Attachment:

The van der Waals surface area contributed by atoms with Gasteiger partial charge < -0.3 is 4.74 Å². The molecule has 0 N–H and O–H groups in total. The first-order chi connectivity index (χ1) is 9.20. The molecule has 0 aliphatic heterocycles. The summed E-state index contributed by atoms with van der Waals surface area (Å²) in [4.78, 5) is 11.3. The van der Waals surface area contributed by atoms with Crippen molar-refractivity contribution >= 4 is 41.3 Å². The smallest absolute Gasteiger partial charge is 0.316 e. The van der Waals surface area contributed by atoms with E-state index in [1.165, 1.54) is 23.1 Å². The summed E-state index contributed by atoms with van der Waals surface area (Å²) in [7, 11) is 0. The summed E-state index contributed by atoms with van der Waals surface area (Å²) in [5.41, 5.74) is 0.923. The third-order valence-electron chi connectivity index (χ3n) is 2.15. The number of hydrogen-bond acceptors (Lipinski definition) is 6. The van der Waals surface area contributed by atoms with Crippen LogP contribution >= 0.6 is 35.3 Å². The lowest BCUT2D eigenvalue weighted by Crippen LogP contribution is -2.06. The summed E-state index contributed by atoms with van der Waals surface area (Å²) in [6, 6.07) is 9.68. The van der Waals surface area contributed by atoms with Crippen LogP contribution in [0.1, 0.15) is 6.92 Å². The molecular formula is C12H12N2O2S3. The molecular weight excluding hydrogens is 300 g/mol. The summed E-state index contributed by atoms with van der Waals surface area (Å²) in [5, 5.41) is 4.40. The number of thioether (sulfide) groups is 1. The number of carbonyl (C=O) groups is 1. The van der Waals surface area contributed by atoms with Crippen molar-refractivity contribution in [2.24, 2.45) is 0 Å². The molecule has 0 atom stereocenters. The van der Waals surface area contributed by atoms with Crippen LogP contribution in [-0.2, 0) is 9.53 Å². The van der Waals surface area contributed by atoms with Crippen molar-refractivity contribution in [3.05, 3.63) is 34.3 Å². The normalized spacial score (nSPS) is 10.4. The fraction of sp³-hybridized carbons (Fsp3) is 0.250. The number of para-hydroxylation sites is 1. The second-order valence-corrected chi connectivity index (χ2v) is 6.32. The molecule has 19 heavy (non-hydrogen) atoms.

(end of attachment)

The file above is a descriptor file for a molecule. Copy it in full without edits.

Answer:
The van der Waals surface area contributed by atoms with Gasteiger partial charge < -0.3 is 4.74 Å². The molecule has 0 N–H and O–H groups in total. The first-order chi connectivity index (χ1) is 9.20. The molecule has 0 aliphatic heterocycles. The summed E-state index contributed by atoms with van der Waals surface area (Å²) in [4.78, 5) is 11.3. The van der Waals surface area contributed by atoms with Crippen molar-refractivity contribution >= 4 is 41.3 Å². The smallest absolute Gasteiger partial charge is 0.316 e. The van der Waals surface area contributed by atoms with E-state index in [1.165, 1.54) is 23.1 Å². The summed E-state index contributed by atoms with van der Waals surface area (Å²) in [7, 11) is 0. The summed E-state index contributed by atoms with van der Waals surface area (Å²) in [5.41, 5.74) is 0.923. The third-order valence-electron chi connectivity index (χ3n) is 2.15. The number of hydrogen-bond acceptors (Lipinski definition) is 6. The van der Waals surface area contributed by atoms with Crippen LogP contribution >= 0.6 is 35.3 Å². The lowest BCUT2D eigenvalue weighted by Crippen LogP contribution is -2.06. The summed E-state index contributed by atoms with van der Waals surface area (Å²) in [6, 6.07) is 9.68. The van der Waals surface area contributed by atoms with Crippen LogP contribution in [0.1, 0.15) is 6.92 Å². The molecular formula is C12H12N2O2S3. The molecular weight excluding hydrogens is 300 g/mol. The summed E-state index contributed by atoms with van der Waals surface area (Å²) in [5, 5.41) is 4.40. The number of thioether (sulfide) groups is 1. The number of carbonyl (C=O) groups is 1. The van der Waals surface area contributed by atoms with Crippen molar-refractivity contribution in [2.24, 2.45) is 0 Å². The molecule has 0 atom stereocenters. The van der Waals surface area contributed by atoms with Crippen LogP contribution in [-0.2, 0) is 9.53 Å². The van der Waals surface area contributed by atoms with Crippen molar-refractivity contribution in [3.05, 3.63) is 34.3 Å². The normalized spacial score (nSPS) is 10.4. The fraction of sp³-hybridized carbons (Fsp3) is 0.250. The number of para-hydroxylation sites is 1. The second-order valence-corrected chi connectivity index (χ2v) is 6.32. The molecule has 19 heavy (non-hydrogen) atoms.